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Panasonic TH-46PZ850u Bad MC201 Capacitor "Fixed"    
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COlt Hero



Joined: 22 Aug 2010
Posts: 12
Location: USA

PostPosted: Mon Oct 27, 2014 12:27 pm    Post subject: Panasonic TH-46PZ850u Bad MC201 Capacitor "Fixed" Reply with quote

OK - It appears I've "fixed" my Panasonic TH-PZ46850U Plasma with the 10-blink problem. I just ended up removing that bad (microscopic) capacitor on MC201 (in place .. I did *not* remove the power supply board). When I powered the set up and it worked, I decided to leave well enough alone.

To get the bad cap out, I first bent the tiny MC201 sub-board on the power supply board to the left until it was perfectly perpendicular with the power supply main board. For some reason, it came from the factory bent about 30 degrees to the right of perpendicular, and with other capacitors nearby, I didn't think I could get the soldering iron in there successfully without damaging something else. Next, I put the TV on the floor standing on its left side. I did this because now the tiny MC201 sub-board would be sitting horizontal (parallel to the floor), which made it easier to work on. Next, I put a dab of solder on the cap's outer-edge connection (don't ask my why, but NorCal did this before removing his cap - maybe it spreads out the heat load from the iron???). Then I put a 90-degree angle pick on the back edge of the tiny bad cap and applied pulling pressure toward me, while also applying the 15-watt soldering iron to the cap to break it free. With the capacitor removed, the set came up and ran fine this past weekend.

Why does the set run with the capacitor removed?? Beats me. My guess is the circuit prefers an open connection here and the cap failed closed?? I dunno. Will I eventually install the replacement capacitor? I have it, but I don't think I will install it. WAY too small of a soldering job and I think I'd just end up causing another problem. If the problem comes back, it'll probably be the same capacitor failing on the MC301 board. Then I'll do the freeze test again to confirm, and remove that cap, too!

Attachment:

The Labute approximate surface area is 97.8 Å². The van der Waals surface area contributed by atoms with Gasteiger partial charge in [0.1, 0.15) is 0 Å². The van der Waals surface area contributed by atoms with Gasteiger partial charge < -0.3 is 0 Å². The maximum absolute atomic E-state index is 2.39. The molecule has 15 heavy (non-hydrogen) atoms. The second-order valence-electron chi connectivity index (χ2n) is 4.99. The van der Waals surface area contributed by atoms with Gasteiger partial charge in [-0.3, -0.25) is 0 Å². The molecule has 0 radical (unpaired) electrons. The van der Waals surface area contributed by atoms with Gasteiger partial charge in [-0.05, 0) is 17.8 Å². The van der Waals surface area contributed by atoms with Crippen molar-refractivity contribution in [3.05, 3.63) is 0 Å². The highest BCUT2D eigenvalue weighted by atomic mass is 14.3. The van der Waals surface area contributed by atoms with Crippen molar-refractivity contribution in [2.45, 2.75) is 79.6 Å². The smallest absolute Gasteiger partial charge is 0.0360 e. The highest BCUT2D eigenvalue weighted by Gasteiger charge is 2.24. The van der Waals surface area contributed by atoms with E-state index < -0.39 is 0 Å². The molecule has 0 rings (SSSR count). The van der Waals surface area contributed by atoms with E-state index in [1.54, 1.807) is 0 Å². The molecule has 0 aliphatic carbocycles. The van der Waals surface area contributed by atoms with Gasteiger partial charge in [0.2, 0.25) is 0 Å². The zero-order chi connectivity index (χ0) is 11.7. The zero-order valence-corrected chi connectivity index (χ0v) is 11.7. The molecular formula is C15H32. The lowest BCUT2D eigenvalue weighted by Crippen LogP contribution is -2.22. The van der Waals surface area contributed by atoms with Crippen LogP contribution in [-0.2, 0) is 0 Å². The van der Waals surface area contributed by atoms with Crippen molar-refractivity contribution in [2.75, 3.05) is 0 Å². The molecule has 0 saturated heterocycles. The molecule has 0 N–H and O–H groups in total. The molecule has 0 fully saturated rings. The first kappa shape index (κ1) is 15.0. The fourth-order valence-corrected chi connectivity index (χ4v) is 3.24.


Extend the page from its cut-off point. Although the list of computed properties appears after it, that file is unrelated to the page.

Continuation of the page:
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kuhurdler



Joined: 28 Dec 2006
Posts: 2847
Location: Overland Park, KS

PostPosted: Wed Oct 29, 2014 12:27 pm    Post subject: Reply with quote

Thanks for posting back.

This is the same model TV i have in my family room. Best picture I have come across so far.
COlt Hero



Joined: 22 Aug 2010
Posts: 12
Location: USA

PostPosted: Tue Nov 04, 2014 12:02 pm    Post subject: Reply with quote

My picture seems to look better now (after removing the cap), but then again - maybe it's just that I got used to watching my nearly-20-year-old 27" JVC CRT for two months.

Someone here at work, more savvy with electronics, theorized that the cap was merely a 'filter' that wasn't absolutely necessary (??). I'm a software guy, and I know I've run into unnecessary logic over the years. This cap removal made me wonder if the same problem exists in hardware (unnecessary or redundant components on circuit boards).
kuhurdler



Joined: 28 Dec 2006
Posts: 2847
Location: Overland Park, KS

PostPosted: Wed Nov 05, 2014 1:55 pm    Post subject: Reply with quote

It's pretty common design practice to put a capacitor on the power input of active ICs/modules. It prevents a lot of issues with the chip doing unexpected things due to noisy power.
I would never argue that it's unnecessary, but agree that you may get away without using it.
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